>
> And what is the problem to develop such a basic thing yourself?

I drove someone's assertive grandmother on an errand, and she screamed
when I turned left off the road, "There's a car coming!" I answered that
the car would pass well behind us (which it did) and she asked
indignantly how I could know that. I told her that knowing it was part
of being a competent driver. She answered, again indignantly, "Well, I
didn't know it" to which I answered, "That's an easy syllogism. Draw
your own conclusion." Vista seems to believe that quad precision is
"much faster" than double precision. What conclusion are we to draw?

Jerry
--
Engineering is the art of making what you want from things you can get.
¯¯¯¯¯¯¯¯¯¯¯¯¯¯¯¯¯¯¯¯¯¯¯¯¯¯¯¯¯¯¯¯¯¯¯¯¯¯¯¯¯¯¯¯¯¯¯¯¯¯¯¯¯¯¯¯¯¯¯¯¯¯¯¯¯¯¯¯¯¯¯

Subject: Seeking numerical package for quadruple precision...

From: dpb

Date: 4 Jul, 2007 11:16:33

Message: 6 of 8

Rune Allnor wrote:
> On 4 Jul, 14:21, "Vista" <a...@gmai.com> wrote:
>
>> I need 30 digits of precision digits.
>
> Just out of curiousity - why?

It's not clear "Vista" knows/understands the "why"...he's posted similar
topic in c.l.fortran and so far the answers have been anything but
enlightening.

I've been wondering where he's going to get the 30 digits of precision
for the initialization to start from myself... :)

--

Subject: Seeking numerical package for quadruple precision...

From: Le Chaud Lapin

Date: 4 Jul, 2007 19:08:13

Message: 7 of 8

On Jul 4, 7:21 am, "Vista" <a...@gmai.com> wrote:
> "Le Chaud Lapin" <jaibudu...@gmail.com> wrote in messagenews:1183534955.773488.278220@k79g2000hse.googlegroups.com...
>
>
>
> > On Jul 3, 8:53 pm, "Vista" <a...@gmai.com> wrote:
> >> I mean, I am looking for the fastest one, not just any one...
>
> >> I know from Google there are quite a few quadruple packages out there.
>
> >> But I need the fastest ones... Speed is really critical...
>
> >> "Vista" <a...@gmai.com> wrote in message
>
> >>news:f6etbs$2of$1@news.Stanford.EDU...
>
> >> > Hi all,
>
> >> > I have some computation and simulation which need quadruple precision.
> >> > I
> >> > mean, the double precision is not enough, while high precision such as
> >> > 1000 digits is not needed, and that's too slow. I guess quadruple
> >> > precision exactly fits my problem and should be much faster than double
> >> > precision.
>
> >> > Could anybody tell me if MS Visual C++, or Intel C, Intel Fortran have
> >> > already got quadruple precision in them and they are fully supported on
> >> > Intel based cpus? I guess Intel Fortran has quadruple precision, but
> >> > since
> >> > I prefer C/C++ so my first choices are within C/C++ languages.
>
> >> > Moreover, do GSL, Intel MKL, and IMSL etc. have got quadruple precision
> >> > support? I only need +, -, *, /, exp, and log.
>
> >> > I eventually have to do everything in C/C++ so I am primarily looking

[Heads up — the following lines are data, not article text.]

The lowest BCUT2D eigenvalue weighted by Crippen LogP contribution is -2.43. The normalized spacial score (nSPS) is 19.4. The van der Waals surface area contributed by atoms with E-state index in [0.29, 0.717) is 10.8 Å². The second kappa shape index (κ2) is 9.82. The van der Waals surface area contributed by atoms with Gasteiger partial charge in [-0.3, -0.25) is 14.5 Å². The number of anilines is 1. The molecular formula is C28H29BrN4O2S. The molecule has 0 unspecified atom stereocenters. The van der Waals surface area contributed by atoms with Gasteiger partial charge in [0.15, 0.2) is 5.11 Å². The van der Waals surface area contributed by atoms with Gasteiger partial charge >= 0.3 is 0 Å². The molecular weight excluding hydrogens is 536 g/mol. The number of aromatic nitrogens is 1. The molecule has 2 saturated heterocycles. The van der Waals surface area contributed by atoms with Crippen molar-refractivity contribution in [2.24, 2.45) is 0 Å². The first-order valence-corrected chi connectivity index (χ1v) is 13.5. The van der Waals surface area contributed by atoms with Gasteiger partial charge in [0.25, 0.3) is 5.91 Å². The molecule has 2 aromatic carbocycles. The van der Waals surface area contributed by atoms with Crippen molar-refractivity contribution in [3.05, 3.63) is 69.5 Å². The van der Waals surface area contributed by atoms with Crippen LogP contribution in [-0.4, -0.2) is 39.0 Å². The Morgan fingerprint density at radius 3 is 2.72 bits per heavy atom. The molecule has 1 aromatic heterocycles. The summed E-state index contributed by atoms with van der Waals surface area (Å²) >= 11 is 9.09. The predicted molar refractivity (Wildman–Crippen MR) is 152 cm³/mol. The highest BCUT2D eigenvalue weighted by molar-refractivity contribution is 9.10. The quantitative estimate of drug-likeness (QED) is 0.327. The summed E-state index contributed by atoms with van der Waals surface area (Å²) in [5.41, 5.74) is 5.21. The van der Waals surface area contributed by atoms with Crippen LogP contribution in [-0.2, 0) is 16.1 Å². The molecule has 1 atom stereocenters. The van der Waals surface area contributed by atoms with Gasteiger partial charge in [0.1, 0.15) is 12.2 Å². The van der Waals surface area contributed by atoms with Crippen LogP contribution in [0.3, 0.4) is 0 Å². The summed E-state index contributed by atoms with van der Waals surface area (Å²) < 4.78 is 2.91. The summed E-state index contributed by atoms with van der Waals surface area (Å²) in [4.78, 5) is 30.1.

> >> > for
> >> > numerical libraries, instead of Matlab or Maple or Mathematica's
> >> > symbolic
> >> > capability.
>
> >> > But if you know how to "simulate" quadruple precision in Matlab or
> >> > Maple,
> >> > or Mathematica, in order to see if an algorithm will overslow when
> >> > converting into C/C++/Fortran, please let me know. I want to do the
> >> > algorithm design in Matlab, and test if it will overflow, before
> >> > converting everything into C/C++/Fortran.
>
> >> > If you know how to "simulate" quadruple precision in Matlab, Maple or
> >> > Mathematica even with the symbolic toolbox, please let me know too...
> >> > this
> >> > is for algorithm design and testing...
>
> >> > Moreover, are there popular quadruple precision packages? Please
> >> > recommend
> >> > the fastest one. I am really in huge need of speed.
>
> >> > Thank you very much!
>
> > In C++:
>
> > long double x;
>
> > You can tweak the compiler options for optimum speed on your
> > particular CPU.
>
> > -Le Chaud Lapin-
>
> I need 30 digits of precision digits. Will "long double" give me that?
>
> Thanks!

I think you mean to ask for "multiple precision", not "quadruple"
precision.

In C++, one of the top dogs for speed is GMP.

http://gmplib.org/

To a C++ programmer, the naming using in the code might be
surprising. For example, if you are looking for the "big integer"
class, don't expect it to be named "Integer" or anything like that.
Same for floating-point.

-Le Chaud Lapin-

Subject: Seeking numerical package for quadruple precision...

From: carlos lopez

Date: 9 Aug, 2007 20:07:56

Message: 8 of 8

"Vista" <abc@gmai.com> wrote in message
<f6etbs$2of$1@news.Stanford.EDU>...
> Hi all,
>
> I have some computation and simulation which need
quadruple precision. I
> mean, the double precision is not enough, while high
precision such as 1000
> digits is not needed, and that's too slow.
I agree with this
> I guess quadruple precision exactly fits my problem and
should be much faster than double precision.
I disagree with this.
However, you might want to consider other alternatives aside
from "quadruple precision". From
http://crd.lbl.gov/~dhbailey/mpdist/ you can look at
double-double precision, quad-double precision, etc. They
manage to represent higher precision numbers with two or
four ordinary double precision numbers.
I knew of some ports of this stuff to the matlab environment.
Regards
Carlos